1,184 New Positive Cases and 25 New Deaths Due to COVID-19 in Los Angeles County

Los Angeles County Enters Low Community Level as COVID-19 Case, Hospitalization Rates Decline

AMTV/LOS ANGELES, CA, Jan 20 – Today, The L.A. County Department of Public Health reported 25 additional deaths and 1,184 new positive cases. To date, the total number of deaths in L.A. County is 35,104. There are 844 people with COVID-19 currently hospitalized.

Los Angeles County has made good progress in reducing COVID-19 transmission and hospitalizations, returning to the CDC designated Low Community Level this week for the first time since November 2022. The 7-day average case rate has dropped to 71 new cases per 100,000 people. The 7-day total for new COVID-19 hospital admissions per 100,000 people is 9.5 and the 7-day average of the proportion of staffed inpatient beds occupied by COVID-19 patients is 5.8%.

In the Low Community Level, masking for many people at many indoor sites is an individual preference with these exceptions:

Masking is still always required in healthcare and congregate care settings, per the state health officer order.
Indoor masking is required for anyone exposed to COVID-19 for 10 days after their last exposure to a confirmed case.
Everyone should mask where it is required by the site, including businesses, schools, and workplaces.
Masking remains strongly recommended on public transit, and in all indoor spaces for people who are at elevated risk for severe illness or death from COVID-19, and those who may be exposed to large numbers of people in their job or work in very crowded places. A high quality, well-fitting, respirator mask, such as an N95, KN95, or KF94, provides the best protection.

However, with elevated risks of severe illness, hospitalization, and death for people who are more vulnerable, and to remain at the lower community level, residents should continue to consider using appropriate protective measures including masking when indoors, seeking treatment when ill, and getting the updated bivalent booster.

Mounting research and clinical evidence has shown that vaccines provide significant protection from severe illness. In Los Angeles County, people who were unvaccinated were nearly seven times more likely to be hospitalized and nine times more likely to die from COVID-19 than people who were fully vaccinated and received the bivalent booster.

Hospitalization rates for the 30-day-period ending Jan. 3 were more than three times higher for people who were unvaccinated compared to people who were vaccinated without the updated booster. For those vaccinated without the updated booster, hospitalizations were 2.2 times higher than for people who had additionally received the updated booster.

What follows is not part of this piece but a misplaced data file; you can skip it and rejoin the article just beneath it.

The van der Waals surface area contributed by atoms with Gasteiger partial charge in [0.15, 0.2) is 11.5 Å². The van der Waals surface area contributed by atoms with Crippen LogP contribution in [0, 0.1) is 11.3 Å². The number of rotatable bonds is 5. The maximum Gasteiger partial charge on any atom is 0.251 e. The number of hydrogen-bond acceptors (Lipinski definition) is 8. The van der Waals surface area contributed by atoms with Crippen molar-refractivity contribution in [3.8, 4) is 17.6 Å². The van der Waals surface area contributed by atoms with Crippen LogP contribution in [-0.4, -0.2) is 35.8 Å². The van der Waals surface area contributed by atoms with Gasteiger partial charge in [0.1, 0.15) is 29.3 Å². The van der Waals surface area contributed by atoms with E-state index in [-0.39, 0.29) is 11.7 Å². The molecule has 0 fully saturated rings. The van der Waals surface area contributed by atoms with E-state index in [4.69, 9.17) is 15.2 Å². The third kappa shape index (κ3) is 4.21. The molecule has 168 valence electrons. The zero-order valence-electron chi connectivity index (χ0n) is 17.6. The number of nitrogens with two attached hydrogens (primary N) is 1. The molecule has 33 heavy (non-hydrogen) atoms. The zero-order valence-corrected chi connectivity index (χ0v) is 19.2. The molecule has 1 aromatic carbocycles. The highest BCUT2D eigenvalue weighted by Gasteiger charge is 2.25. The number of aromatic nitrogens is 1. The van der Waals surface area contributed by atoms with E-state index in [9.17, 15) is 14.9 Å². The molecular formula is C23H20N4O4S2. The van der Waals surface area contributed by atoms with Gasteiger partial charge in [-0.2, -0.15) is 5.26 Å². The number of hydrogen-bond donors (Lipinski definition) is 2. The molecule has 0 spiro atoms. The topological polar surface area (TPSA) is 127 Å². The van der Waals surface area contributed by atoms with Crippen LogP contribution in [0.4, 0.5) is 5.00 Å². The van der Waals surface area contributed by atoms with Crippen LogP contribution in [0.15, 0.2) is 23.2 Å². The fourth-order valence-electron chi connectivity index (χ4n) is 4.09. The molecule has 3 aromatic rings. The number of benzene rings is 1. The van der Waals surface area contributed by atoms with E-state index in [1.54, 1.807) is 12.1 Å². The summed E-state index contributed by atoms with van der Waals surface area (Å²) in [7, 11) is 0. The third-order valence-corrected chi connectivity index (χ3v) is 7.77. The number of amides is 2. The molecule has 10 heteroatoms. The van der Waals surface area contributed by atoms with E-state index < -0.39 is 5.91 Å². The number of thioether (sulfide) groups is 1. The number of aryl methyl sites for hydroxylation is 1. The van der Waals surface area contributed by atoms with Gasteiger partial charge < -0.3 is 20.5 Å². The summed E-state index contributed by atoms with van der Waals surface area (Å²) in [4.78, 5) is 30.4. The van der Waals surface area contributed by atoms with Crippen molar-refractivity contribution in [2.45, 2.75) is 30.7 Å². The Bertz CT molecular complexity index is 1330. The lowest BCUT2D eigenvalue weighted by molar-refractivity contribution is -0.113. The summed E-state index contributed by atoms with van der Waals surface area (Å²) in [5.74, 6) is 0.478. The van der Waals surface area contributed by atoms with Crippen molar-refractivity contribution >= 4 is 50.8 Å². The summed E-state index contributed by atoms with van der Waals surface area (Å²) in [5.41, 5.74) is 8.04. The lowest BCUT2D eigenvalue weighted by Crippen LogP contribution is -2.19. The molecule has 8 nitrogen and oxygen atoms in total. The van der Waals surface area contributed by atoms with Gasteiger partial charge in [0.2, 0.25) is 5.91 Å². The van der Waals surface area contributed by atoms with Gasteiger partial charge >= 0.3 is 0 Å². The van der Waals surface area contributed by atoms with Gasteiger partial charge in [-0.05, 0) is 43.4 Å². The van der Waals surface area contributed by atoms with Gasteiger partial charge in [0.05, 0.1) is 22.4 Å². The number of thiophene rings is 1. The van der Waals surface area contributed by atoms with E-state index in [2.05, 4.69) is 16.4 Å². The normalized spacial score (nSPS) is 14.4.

Similar comparisons for death rates over the 30-day-period ending Dec. 27 are also quite sobering. People who were unvaccinated had death rates that were more than four times greater than people who were vaccinated without the updated bivalent booster. And, for people who were vaccinated without the updated booster, the rate of death was more than two times higher than people who had received the updated bivalent booster.

The bivalent booster, widely available in Los Angeles County since September, is formulated to provide increased protection against the COVID-19 Omicron variant and its sublineages. Unfortunately, just 22% of eligible people in Los Angeles County have received the updated booster.

“This week we crossed the heartbreaking milestone of recording over 35,000 COVID-related deaths among Los Angeles County residents. I would like to extend my heartfelt condolences to those who have lost a loved one to COVID and I offer wishes for healing and peace,” said Dr. Barbara Ferrer, Ph.D., M.P.H., M.Ed., Director of the Los Angeles County Department of Public Health. “Moving into Low Community level is significant and reflects reduced risk; but it doesn’t mean no risk and certainly for those who are more vulnerable, risk remains significant. Low Community level is not a promise, and it doesn’t signal the end of the pandemic – we will have to wait to see how metrics continue to change over the coming weeks. It does show that we know a lot more about COVID-19, including what works and how to effectively use the tools we have. My hope is that people will continue to be smart about navigating life with this virus and that we are truly entering a new phase.”

Los Angeles County is currently reporting lower COVID-19 cases and hospitalizations, yet deaths remain consistently high since late December.

The 7-day average case count in the county is 1,045, a 41% decrease from one week ago when the 7-day average of 1,776 cases was reported. And over the past seven days, the average number of daily COVID-positive patients in Los Angeles County hospitals is 957, a 13% decrease from last week when the average number of COVID-positive patients per day was 1,106.

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